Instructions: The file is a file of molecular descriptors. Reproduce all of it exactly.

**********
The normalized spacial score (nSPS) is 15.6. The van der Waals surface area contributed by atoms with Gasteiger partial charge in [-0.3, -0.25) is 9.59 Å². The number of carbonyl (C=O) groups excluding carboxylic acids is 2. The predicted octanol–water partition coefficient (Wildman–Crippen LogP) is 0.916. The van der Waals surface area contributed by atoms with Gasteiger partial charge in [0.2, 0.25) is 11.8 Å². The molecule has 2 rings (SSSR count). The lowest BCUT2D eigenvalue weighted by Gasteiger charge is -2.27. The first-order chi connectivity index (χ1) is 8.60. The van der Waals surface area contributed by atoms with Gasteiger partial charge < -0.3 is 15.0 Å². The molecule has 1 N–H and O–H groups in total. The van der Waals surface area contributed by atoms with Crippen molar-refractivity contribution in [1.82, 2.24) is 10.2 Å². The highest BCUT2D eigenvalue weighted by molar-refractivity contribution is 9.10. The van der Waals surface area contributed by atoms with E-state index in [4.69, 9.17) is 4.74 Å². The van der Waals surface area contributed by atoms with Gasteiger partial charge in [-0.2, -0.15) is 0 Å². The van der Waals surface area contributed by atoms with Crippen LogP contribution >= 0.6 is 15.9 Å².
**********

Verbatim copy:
The normalized spacial score (nSPS) is 15.6. The van der Waals surface area contributed by atoms with Gasteiger partial charge in [-0.3, -0.25) is 9.59 Å². The number of carbonyl (C=O) groups excluding carboxylic acids is 2. The predicted octanol–water partition coefficient (Wildman–Crippen LogP) is 0.916. The van der Waals surface area contributed by atoms with Gasteiger partial charge in [0.2, 0.25) is 11.8 Å². The molecule has 2 rings (SSSR count). The lowest BCUT2D eigenvalue weighted by Gasteiger charge is -2.27. The first-order chi connectivity index (χ1) is 8.60. The van der Waals surface area contributed by atoms with Gasteiger partial charge < -0.3 is 15.0 Å². The molecule has 1 N–H and O–H groups in total. The van der Waals surface area contributed by atoms with Crippen molar-refractivity contribution in [1.82, 2.24) is 10.2 Å². The highest BCUT2D eigenvalue weighted by molar-refractivity contribution is 9.10. The van der Waals surface area contributed by atoms with E-state index in [4.69, 9.17) is 4.74 Å². The van der Waals surface area contributed by atoms with Gasteiger partial charge in [-0.2, -0.15) is 0 Å². The van der Waals surface area contributed by atoms with Crippen LogP contribution >= 0.6 is 15.9 Å².